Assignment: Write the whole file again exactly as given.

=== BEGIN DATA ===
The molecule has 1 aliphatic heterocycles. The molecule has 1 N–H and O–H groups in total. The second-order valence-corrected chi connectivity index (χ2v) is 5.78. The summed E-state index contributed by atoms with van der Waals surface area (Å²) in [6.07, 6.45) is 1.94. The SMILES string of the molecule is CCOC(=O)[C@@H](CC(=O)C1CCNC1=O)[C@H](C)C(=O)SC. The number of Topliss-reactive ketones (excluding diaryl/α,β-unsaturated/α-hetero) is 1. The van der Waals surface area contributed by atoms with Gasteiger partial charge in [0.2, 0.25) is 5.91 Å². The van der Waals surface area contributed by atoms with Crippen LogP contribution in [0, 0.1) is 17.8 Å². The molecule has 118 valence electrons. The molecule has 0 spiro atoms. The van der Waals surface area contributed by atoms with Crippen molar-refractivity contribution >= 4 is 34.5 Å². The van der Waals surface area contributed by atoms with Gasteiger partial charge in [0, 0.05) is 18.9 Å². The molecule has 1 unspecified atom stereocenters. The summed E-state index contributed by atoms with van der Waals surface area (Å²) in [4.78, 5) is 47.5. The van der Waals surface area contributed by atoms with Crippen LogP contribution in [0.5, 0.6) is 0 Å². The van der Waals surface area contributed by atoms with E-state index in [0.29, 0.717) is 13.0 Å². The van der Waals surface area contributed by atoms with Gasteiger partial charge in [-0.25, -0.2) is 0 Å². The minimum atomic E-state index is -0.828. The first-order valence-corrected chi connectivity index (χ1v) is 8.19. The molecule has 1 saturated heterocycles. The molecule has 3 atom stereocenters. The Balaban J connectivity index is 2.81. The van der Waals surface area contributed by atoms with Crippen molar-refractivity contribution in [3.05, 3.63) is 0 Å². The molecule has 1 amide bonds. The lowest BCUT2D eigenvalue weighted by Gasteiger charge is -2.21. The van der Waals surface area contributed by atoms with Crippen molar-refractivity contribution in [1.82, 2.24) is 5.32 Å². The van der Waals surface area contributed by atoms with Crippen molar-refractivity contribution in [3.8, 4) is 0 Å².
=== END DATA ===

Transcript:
The molecule has 1 aliphatic heterocycles. The molecule has 1 N–H and O–H groups in total. The second-order valence-corrected chi connectivity index (χ2v) is 5.78. The summed E-state index contributed by atoms with van der Waals surface area (Å²) in [6.07, 6.45) is 1.94. The SMILES string of the molecule is CCOC(=O)[C@@H](CC(=O)C1CCNC1=O)[C@H](C)C(=O)SC. The number of Topliss-reactive ketones (excluding diaryl/α,β-unsaturated/α-hetero) is 1. The van der Waals surface area contributed by atoms with Gasteiger partial charge in [0.2, 0.25) is 5.91 Å². The van der Waals surface area contributed by atoms with Crippen LogP contribution in [0, 0.1) is 17.8 Å². The molecule has 118 valence electrons. The molecule has 0 spiro atoms. The van der Waals surface area contributed by atoms with Crippen molar-refractivity contribution >= 4 is 34.5 Å². The van der Waals surface area contributed by atoms with Gasteiger partial charge in [0, 0.05) is 18.9 Å². The molecule has 1 unspecified atom stereocenters. The summed E-state index contributed by atoms with van der Waals surface area (Å²) in [4.78, 5) is 47.5. The van der Waals surface area contributed by atoms with Crippen LogP contribution in [0.5, 0.6) is 0 Å². The van der Waals surface area contributed by atoms with E-state index in [0.29, 0.717) is 13.0 Å². The van der Waals surface area contributed by atoms with Gasteiger partial charge in [-0.25, -0.2) is 0 Å². The minimum atomic E-state index is -0.828. The first-order valence-corrected chi connectivity index (χ1v) is 8.19. The molecule has 1 saturated heterocycles. The molecule has 3 atom stereocenters. The Balaban J connectivity index is 2.81. The van der Waals surface area contributed by atoms with Crippen molar-refractivity contribution in [3.05, 3.63) is 0 Å². The molecule has 1 amide bonds. The lowest BCUT2D eigenvalue weighted by Gasteiger charge is -2.21. The van der Waals surface area contributed by atoms with Crippen molar-refractivity contribution in [1.82, 2.24) is 5.32 Å². The van der Waals surface area contributed by atoms with Crippen molar-refractivity contribution in [3.8, 4) is 0 Å².